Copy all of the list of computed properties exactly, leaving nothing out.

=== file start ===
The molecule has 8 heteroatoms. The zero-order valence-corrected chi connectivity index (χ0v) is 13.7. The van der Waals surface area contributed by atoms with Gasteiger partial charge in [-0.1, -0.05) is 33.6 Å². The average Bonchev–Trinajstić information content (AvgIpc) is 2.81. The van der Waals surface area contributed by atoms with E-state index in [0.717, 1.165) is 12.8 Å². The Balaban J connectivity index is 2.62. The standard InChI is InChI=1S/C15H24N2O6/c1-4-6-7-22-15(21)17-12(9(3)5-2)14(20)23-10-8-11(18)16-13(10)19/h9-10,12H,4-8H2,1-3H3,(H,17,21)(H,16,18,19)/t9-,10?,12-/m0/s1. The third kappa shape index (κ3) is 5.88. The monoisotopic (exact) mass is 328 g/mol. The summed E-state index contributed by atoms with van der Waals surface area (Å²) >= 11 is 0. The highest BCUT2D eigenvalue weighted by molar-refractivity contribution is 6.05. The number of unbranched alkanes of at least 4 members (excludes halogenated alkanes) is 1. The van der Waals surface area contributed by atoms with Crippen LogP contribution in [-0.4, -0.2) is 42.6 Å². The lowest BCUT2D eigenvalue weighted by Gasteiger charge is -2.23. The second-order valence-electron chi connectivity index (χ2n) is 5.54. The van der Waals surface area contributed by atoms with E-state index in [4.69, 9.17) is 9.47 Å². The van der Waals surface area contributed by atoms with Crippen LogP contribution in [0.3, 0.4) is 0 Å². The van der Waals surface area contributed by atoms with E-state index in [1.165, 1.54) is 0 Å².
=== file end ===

The molecule has 8 heteroatoms. The zero-order valence-corrected chi connectivity index (χ0v) is 13.7. The van der Waals surface area contributed by atoms with Gasteiger partial charge in [-0.1, -0.05) is 33.6 Å². The average Bonchev–Trinajstić information content (AvgIpc) is 2.81. The van der Waals surface area contributed by atoms with E-state index in [0.717, 1.165) is 12.8 Å². The Balaban J connectivity index is 2.62. The standard InChI is InChI=1S/C15H24N2O6/c1-4-6-7-22-15(21)17-12(9(3)5-2)14(20)23-10-8-11(18)16-13(10)19/h9-10,12H,4-8H2,1-3H3,(H,17,21)(H,16,18,19)/t9-,10?,12-/m0/s1. The third kappa shape index (κ3) is 5.88. The monoisotopic (exact) mass is 328 g/mol. The summed E-state index contributed by atoms with van der Waals surface area (Å²) >= 11 is 0. The highest BCUT2D eigenvalue weighted by molar-refractivity contribution is 6.05. The number of unbranched alkanes of at least 4 members (excludes halogenated alkanes) is 1. The van der Waals surface area contributed by atoms with Crippen LogP contribution in [-0.4, -0.2) is 42.6 Å². The lowest BCUT2D eigenvalue weighted by Gasteiger charge is -2.23. The second-order valence-electron chi connectivity index (χ2n) is 5.54. The van der Waals surface area contributed by atoms with E-state index in [4.69, 9.17) is 9.47 Å². The van der Waals surface area contributed by atoms with Crippen LogP contribution in [0.3, 0.4) is 0 Å². The van der Waals surface area contributed by atoms with E-state index in [1.165, 1.54) is 0 Å².